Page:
If you’ve bought into internet marketing in a big way, then you probably think that email marketing is past its sell-by-date. That’s what most of the ‘experts’ will tell you, and given the rise to prominence of social media and the wall to wall coverage of Facebook and Twitter, you’d be forgiven for agreeing with their stance. Yes, social media is undoubtedly all the rage – that’s a fact even the most curmudgeonly amongst us couldn’t argue with. But has email really had its day? Is it, as claimed, a dinosaur in this digital age?
Well, here’s a fact that may just make you think. In 2010 there were 2.9 billion email accounts worldwide. Sounds impressive, doesn’t it? Well, according to the Californian-based think tank, The Radicati Group, this number will rise in the next 3 years and stand at 3.8 billion by 2014. That rate of increase is every bit as dramatic as that of social media uptake. Maybe the debate isn’t quite as clear cut as we’ve been led to believe. The question is though, if social media is the future and the key to business success and growth, then why are increasing numbers subscribing to email accounts?
Some people might just view email as simply a way to send and receive communications, but it’s actually so much more than that. Email allows you to track, manage and organise contacts for both professional and personal reasons. It’s a complete and unified communications tool that is universally recognised and respected. 99 percent of people who use the internet have an email account, regardless of whether or not they have a Facebook or Twitter account. In a very broad sense, email is the common denominator of the digital age.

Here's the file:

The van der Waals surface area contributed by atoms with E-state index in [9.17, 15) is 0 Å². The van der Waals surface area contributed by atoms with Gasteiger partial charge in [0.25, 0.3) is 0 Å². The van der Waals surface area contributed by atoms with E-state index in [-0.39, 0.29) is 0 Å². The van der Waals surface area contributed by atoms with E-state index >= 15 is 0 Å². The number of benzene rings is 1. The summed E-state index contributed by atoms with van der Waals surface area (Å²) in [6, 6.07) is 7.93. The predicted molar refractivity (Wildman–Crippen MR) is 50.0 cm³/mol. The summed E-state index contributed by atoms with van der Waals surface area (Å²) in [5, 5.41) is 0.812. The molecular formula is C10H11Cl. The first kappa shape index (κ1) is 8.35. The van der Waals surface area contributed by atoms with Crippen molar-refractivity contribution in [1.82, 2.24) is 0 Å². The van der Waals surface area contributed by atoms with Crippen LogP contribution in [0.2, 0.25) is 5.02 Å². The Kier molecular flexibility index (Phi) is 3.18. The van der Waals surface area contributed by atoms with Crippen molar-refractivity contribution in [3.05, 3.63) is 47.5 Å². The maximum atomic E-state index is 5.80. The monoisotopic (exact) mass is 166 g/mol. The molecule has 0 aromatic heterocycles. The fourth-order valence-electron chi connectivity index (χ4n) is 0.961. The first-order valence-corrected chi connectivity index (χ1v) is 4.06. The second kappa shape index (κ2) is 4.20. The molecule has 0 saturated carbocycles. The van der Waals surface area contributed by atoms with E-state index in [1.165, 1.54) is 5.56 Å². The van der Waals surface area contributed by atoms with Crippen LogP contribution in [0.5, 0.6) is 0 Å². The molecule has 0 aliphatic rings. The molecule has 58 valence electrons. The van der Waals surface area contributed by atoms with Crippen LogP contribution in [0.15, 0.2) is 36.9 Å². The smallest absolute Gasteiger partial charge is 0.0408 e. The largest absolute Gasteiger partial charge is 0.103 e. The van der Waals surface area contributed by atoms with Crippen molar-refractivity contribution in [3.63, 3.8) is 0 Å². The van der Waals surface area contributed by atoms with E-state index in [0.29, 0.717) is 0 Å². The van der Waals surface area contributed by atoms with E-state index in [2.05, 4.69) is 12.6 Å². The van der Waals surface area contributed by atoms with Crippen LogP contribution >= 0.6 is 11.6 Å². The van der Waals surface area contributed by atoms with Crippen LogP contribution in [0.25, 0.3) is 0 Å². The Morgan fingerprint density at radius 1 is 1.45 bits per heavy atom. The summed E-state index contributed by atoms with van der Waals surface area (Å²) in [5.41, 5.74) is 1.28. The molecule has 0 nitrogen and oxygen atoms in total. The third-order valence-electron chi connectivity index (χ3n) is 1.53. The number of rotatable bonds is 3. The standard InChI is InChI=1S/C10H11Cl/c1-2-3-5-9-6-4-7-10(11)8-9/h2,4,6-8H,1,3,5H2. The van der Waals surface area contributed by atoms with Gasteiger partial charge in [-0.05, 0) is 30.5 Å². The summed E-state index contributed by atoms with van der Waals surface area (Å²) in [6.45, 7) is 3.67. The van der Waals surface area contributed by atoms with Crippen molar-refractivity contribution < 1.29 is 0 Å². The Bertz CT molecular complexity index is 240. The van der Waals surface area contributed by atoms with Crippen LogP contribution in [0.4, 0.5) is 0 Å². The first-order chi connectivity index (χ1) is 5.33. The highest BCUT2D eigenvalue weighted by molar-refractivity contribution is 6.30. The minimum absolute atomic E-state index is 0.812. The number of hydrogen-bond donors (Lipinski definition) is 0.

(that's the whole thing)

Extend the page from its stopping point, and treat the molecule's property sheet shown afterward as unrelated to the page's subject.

More and more companies are investing in email and coming up with new and inventive ways to use the application and make it more effective and easier to manage. These companies have seen the writing on the wall and have accepted that email will always be the common digital currency. New tools have been developed like Xobni, Rapportive, Boomerang and Yesware that tap into this surge in interest and give users new and creative ways to use the medium and get the most out of it.
Businesses too, recognise the universality of the medium, and would probably accept that without email they would find running their business difficult. How much time do you spend sorting through your inbox, dealing with customer enquiries, correspondence, leads, newsletters, personal contacts and social media notifications? Many of these businesses would probably tell you they’d find it almost impossible to run their companies without the benefit of email. It’s without a doubt the ultimate and complete business tool. Facebook, Twitter, LinkedIn and other social media platforms are certainly important and have their place in the world of communications, but sometimes it’s best to stick to what you know works best. After all, 3.8 billion people can’t be wrong, can they?